Bonney agreed to supply the means needed for printing, and Quinton to plan and work; she studied in libraries, prepared literature and petitions and circulated them through the sympathizers and helpers she gained in many states.

The first petition was enlarged and she prepared a leaflet of facts and special appeal, and sent those out widely to leading citizens, and to women in many kinds of Christian and philanthropic work. Signatures to the petition were returned from thirteen States, and were collected in a roll three-hundred-feet long. This was presented to Congress in February 1880.

At the end of that year the pair had organized a committee of eight. At their first meeting Quinton was elected as secretary of the committee. Three months later Bonney was elected chairman. In June 1881 the constitution drafted by Quinton was adopted, and the society that day elected an executive board, nominated at her request by the pastors of the churches, and became known as the Indian Treaty-keeping and Protective Association.[3]

Quinton began the work of wider organization and organized thirteen associate committees in five states before the close of the year. In the memorial letter which she wrote to accompany the petition of 1881, she petitioned Congress to bring Indians into voluntary citizenship by making that to their interest, rather than by the coercion of acts of Congress.

In her petition for January 1882, universal Indian education, lands in severalty, and the full rights of citizenship for Indians were addressed. At that date the society had sixteen State committees, all of which she revisited and reorganized as permanent auxiliaries. A memorable discussion in the Senate over that third petition, which had signatures of a hundred thousand citizens, was closed by Senator Henry L. Dawes.

Now known as the Women's National Indian Association, the organization established branches, officers or helpers in forty states. It had founded more than twenty missions in Indian tribes since 1884. During 1891, its missionary work was done in fifteen tribes.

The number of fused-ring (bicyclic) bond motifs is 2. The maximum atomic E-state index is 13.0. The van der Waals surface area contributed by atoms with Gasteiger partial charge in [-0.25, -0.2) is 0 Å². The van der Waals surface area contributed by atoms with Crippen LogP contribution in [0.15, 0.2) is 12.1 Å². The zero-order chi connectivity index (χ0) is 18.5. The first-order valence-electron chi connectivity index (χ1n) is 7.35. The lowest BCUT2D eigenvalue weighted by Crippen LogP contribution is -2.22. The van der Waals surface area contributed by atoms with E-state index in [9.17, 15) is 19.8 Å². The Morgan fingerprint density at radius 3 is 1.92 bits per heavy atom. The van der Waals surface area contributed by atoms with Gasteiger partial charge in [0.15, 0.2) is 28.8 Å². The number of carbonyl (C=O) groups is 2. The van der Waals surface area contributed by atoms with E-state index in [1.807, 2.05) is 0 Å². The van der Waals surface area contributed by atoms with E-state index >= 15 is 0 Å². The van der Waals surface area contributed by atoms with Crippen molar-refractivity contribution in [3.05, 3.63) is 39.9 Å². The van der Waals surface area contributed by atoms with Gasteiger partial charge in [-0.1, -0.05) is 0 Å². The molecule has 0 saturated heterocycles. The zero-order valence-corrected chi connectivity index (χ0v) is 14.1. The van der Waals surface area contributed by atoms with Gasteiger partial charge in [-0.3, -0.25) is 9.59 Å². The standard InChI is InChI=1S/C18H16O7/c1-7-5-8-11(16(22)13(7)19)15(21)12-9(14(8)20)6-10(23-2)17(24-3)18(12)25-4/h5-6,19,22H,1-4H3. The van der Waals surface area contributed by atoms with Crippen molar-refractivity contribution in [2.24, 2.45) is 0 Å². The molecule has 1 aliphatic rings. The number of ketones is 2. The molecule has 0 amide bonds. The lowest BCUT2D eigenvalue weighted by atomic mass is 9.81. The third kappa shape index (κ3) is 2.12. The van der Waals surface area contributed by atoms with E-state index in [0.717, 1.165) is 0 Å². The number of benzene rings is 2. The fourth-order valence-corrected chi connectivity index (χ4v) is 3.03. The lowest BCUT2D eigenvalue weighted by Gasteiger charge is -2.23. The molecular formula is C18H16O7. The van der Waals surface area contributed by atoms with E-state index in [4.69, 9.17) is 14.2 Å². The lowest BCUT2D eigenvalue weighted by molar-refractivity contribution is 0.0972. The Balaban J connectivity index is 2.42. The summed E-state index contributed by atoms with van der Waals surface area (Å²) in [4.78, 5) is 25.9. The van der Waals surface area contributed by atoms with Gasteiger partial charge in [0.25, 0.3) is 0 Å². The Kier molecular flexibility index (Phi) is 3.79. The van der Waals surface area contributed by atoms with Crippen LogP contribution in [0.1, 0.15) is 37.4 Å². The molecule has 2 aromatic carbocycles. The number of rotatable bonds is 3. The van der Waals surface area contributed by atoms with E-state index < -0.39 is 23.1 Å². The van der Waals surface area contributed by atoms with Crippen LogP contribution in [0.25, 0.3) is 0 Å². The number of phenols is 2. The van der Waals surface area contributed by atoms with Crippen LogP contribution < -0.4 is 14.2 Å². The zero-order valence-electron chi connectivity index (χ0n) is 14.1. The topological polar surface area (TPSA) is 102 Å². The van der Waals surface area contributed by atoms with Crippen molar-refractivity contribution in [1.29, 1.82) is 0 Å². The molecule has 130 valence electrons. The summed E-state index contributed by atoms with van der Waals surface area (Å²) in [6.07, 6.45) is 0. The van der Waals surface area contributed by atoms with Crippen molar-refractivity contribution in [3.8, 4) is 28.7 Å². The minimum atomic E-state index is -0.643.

After Bonney retired from the presidency of the association, in November 1884, Mary Lowe Dickinson was elected to the office. In 1887 Quinton as unanimously elected president.

She bore a government commission and did service also on behalf of Indian education.[3]

She died on June 23, 1926, at her home in Ridgefield Park, New Jersey.[2][4]


  1. ^ Mathes, V.S. 2009. "Mary Lucinda Bonney and Amelia Stone Quinton, Founders of the Women's National Indian Association". American Baptist Quarterly. 28, no. 4: 421-440.
  2. ^ a b c "Quinton, Amelia S. (1833–1926)". Women in World History. Waterford, CT: Yorkin Publications. 2002. p. 876. ISBN 0-7876-4075-1.
  3. ^ a b c Frances Elizabeth Willard; Mary Ashton Rice Livermore, eds. (1893). "Amelia Stone Quinton". Woman of the Century.
  4. ^ "Mrs. Amelia Stone Quinton", The New York Times, June 25, 1926. Accessed November 17, 2017. "Mrs. Amelia Stone Quinton, 91, died on Wednesday at her home, 160 Preston Street, Ridgefield Park, N. J."
  • Public Domain This article incorporates text from this source, which is in the public domain: Frances Elizabeth Willard; Mary Ashton Rice Livermore, eds. (1893). "Amelia Stone Quinton". Woman of the Century.